Due to a new partnership with Natural Cycles that makes use of the smartwatch’s temperature sensors to make better predictions, the Galaxy Watch5 from Samsung will now offer enhanced period tracking features. Following the announcement of a new temperature sensor for the Apple Watch Series 8 in the fall, the launch follows in a similar vein. This sensor enables wearers to improve their period predictions and view retrospective estimates of ovulation when the watch is worn overnight.
Samsung claims that smartwatch owners in 32 nations, including Asia, Europe, and North America, will have access to the advanced period-tracking features.
It explains that Natural Cycles has created an algorithm that predicts fertility based on body temperature and other fertility indicators. The Watch5’s new infrared sensor and this will be used to monitor changes in skin temperature over the course of the night. According to Samsung, the data is encrypted and stored on the device, where it powers the Cycle Tracking feature of the Health app.
Unlike Apple, Fitbit, Garmin, and other third-party apps, Samsung had not introduced its own period tracking feature until 2020, which was a significant delay. However, in order to make predictions, the manual period tracking method relies on historical data, which can only go so far. Its accuracy can be improved by adding the capability to track changes in temperature.
“The Natural Cycles app has helped millions of women around the world take control of their fertility and this partnership will allow Samsung to leverage our fertility technology to offer temperature-based cycle tracking through a smartwatch for the first time,” said Dr. Raoul Scherwitzl, co-founder and co-CEO of Natural Cycles, in a statement.
Even though it may track temperature changes that could be your first indication of other health problems like polycystic ovary syndrome or fibroids, Apple warns its own customers that the temperature-tracking features it introduced should not be used as birth control or to diagnose health conditions.
In addition, Apple asserts that body temperature naturally fluctuates during sleep and that overnight temperature tracking can be influenced by other factors, such as the sleep environment. Instead, according to Apple, temperature tracking is only used to improve period predictions and estimate ovulation retrospectively.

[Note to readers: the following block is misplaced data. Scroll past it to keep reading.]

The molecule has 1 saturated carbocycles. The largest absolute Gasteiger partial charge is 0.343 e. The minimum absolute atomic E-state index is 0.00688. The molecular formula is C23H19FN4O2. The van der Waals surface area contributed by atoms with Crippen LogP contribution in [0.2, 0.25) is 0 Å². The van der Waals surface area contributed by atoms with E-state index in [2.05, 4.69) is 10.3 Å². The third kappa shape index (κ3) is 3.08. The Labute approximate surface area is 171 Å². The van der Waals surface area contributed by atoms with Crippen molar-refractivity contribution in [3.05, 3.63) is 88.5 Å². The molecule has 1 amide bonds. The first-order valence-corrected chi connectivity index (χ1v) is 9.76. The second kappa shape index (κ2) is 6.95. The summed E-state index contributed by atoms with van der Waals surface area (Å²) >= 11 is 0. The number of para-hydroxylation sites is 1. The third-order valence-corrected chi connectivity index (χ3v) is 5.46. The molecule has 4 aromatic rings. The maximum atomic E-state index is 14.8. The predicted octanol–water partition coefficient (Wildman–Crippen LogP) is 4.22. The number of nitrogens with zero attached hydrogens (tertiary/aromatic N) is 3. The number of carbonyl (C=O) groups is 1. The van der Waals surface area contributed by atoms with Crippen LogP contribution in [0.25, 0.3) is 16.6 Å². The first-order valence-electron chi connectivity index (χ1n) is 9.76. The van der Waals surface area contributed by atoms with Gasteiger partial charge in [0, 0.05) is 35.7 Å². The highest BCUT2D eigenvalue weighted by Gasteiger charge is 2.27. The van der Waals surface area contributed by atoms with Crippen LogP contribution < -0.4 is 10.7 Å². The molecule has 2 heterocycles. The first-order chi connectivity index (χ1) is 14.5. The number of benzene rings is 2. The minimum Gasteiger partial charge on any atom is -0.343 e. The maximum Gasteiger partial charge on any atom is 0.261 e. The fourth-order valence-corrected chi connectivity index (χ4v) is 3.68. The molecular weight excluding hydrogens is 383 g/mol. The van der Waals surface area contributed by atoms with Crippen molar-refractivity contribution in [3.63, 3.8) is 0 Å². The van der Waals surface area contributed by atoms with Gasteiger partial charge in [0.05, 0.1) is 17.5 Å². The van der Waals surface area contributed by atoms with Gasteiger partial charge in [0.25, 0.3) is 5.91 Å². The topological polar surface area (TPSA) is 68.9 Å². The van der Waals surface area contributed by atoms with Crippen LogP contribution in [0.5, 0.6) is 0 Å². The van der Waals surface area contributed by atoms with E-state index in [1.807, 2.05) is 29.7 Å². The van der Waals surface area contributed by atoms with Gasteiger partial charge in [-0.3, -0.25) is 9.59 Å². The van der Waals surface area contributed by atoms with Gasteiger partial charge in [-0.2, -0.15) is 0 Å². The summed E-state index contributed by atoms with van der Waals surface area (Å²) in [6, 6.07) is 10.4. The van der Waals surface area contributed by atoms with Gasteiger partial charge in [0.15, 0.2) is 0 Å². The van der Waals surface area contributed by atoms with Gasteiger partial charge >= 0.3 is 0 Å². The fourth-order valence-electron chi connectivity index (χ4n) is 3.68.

Samsung, on the other hand, does not include those warnings in its own announcement and instead touts Natural Cycles’ capacity to identify “each user’s unique fertility status.” We would argue that a doctor would probably say that this method alone should not be used to determine fertility. However, it might be useful when used in conjunction with other methods, such as taking consistent basal temperature readings in the morning with a thermometer, performing other ovulation tests, and manually entering data from a period tracker.
The news of today demonstrates that Samsung is attempting to maintain its lead in a market where Apple has dominated. However, rather than developing its own algorithm internally, it chose to work with a partner rather than rush to compete in this area.
It is not the first time that Samsung has made use of partnerships to enhance the capabilities of its Health app. For instance, the company previously announced a partnership with Calm to add content to the Mindfulness section of the app.
The Samsung Health app for the Galaxy Watch5 and Watch5 Pro is expected to include the brand-new skin temperature-based cycle tracking capabilities in the second quarter. This feature will be available in 32 countries, including Austria, Belgium, Bulgaria, Cyprus, Denmark, Estonia, Finland, France, Germany, Greece, Hungary, Iceland, Ireland, Italy, Korea, Latvia, Lithuania, Luxembourg, the Netherlands, Norway, Poland, Portugal, Romania, Slovakia, Slovenia, Spain, Sweden, Switzerland, the United Kingdom, and the United States.
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